Upon further reflection, though, I think the more interesting point to be taken in these uncertain times is that the power of the mob to create a force greater than the individuals that compose it can inspire heroics or magnify our worst impulses. It makes me wonder what great things we could accomplish as a nation if rather than waiting for our leaders to inspire us to rally around the common causes in which most of us believe–fiscal moderation, full employment, education, innovation, equal opportunity, a safe environment for future generations–we rose together as one to elect new ones who will end the current atmosphere of negativity and obstruction and compromise reasonably over our differences. Let The Beast live.

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  • Larry and Ellie Kahn

  • When I was diagnosed with Parkinson’s disease in 2010, my neurologist told me there was nothing I could do to slow down an inevitable slide into disability. So I simply (apathetically?) went about the business of researching my third novel for over a year until I crossed paths with others who had discovered a curiously overlooked goldmine of scientific research suggesting vigorous exercise could help slow the progression of PD and improve quality of life.


    After experiencing the impact of exercise myself, my wife, Ellie, and I began brainstorming with other believers about how to effectively spread the gospel of exercise and hope.  We formed PD Gladiators in 2013, a nonprofit charged with developing a plan to ally metro Atlanta fitness instructors and clinicians to convince people with PD to take a proactive approach to managing their disease. PD Gladiators entered agreements with the Atlanta YMCA, Livramento Delgado Boxing Foundation, Yellow River Center and other independent fitness instructors to build a network of PD-specific exercise classes based on PD Gladiators’ promise to promote the exercise research and the PD Gladiators Fitness Network to local clinicians to create the referral “pipeline” necessary to make the adapted fitness programs sustainable. I believe recruiting the support of influential clinicians in our community from the start was the critical insight that has led to the phenomenal growth of the Network.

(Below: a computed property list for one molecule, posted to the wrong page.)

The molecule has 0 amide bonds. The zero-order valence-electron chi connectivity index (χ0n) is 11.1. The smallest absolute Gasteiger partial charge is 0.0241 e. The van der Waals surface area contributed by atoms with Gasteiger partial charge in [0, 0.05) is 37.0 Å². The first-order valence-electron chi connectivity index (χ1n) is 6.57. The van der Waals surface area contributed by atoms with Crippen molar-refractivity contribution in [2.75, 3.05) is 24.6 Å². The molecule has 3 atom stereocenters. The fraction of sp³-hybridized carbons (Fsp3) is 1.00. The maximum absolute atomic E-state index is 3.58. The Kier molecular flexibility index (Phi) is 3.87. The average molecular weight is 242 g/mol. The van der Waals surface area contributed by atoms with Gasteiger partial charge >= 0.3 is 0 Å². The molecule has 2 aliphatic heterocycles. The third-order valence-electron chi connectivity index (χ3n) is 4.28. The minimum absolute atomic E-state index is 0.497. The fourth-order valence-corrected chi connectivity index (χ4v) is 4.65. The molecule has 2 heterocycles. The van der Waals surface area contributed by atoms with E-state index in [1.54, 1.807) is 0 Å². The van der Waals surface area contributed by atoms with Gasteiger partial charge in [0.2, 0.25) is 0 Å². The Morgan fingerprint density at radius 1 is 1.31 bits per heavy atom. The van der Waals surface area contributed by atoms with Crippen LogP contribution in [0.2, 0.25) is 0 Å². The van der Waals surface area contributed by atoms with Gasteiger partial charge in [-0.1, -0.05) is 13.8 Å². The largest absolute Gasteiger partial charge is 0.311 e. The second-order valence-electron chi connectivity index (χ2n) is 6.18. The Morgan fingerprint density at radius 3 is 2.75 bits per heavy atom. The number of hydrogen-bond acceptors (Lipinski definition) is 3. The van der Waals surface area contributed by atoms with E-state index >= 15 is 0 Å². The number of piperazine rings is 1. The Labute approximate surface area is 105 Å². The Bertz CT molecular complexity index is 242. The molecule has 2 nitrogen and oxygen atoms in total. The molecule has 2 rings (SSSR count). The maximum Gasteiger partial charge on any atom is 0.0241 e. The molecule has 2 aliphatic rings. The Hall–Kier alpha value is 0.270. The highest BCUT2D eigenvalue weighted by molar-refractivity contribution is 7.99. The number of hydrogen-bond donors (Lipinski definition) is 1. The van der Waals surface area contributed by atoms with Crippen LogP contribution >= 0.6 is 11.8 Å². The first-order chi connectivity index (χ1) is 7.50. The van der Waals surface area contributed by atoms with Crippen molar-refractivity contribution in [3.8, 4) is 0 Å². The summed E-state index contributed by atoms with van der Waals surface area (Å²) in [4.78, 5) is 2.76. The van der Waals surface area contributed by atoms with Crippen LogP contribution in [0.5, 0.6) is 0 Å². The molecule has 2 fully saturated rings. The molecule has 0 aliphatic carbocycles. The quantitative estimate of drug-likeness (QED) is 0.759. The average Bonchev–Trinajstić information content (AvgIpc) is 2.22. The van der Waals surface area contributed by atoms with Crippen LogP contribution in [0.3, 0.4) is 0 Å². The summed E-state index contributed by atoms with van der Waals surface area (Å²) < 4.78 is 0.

By 2018, the Network consisted of over 60 weekly classes, and metro Atlanta “gladiators” logged almost 25,000 class visits for the year! On August 1, 2018, the Parkinson’s Foundation and PD Gladiators determined they could better serve the needs of the Parkinson’s community through an organizational unification. Ellie and I served on the Advisory Board for the Parkinson’s Foundation Georgia until retiring in October 2019. PD Gladiators Executive Director Annie Long continues to manage and grow the Network as an employee of the Parkinson’s Foundation.


    Ellie and I still practice the proactive, hopeful approach that we  preach. With Ellie’s loving support, I exercise daily, eat a nutritious diet supplemented as recommended by Dr. Laurie Mischley (a Parkinson’s researcher and naturopathic doctor practicing in Seattle), and have adopted good sleep habits. While excited to begin the retirement we had deferred to nurture PD Gladiators, I intend to devote some of my energy–without stress and deadlines–to brainstorm ideas for other areas of Parkinson’s care in need of intervention  for consideration by government and charitable organizations with the mission and resources to undertake these projects.


    I believe that problem-solving is a team sport, and I encourage you to join in the discussion. Let’s make Parkinson’s Ideas, Man an incubator for high impact solutions to the issues that effect us most.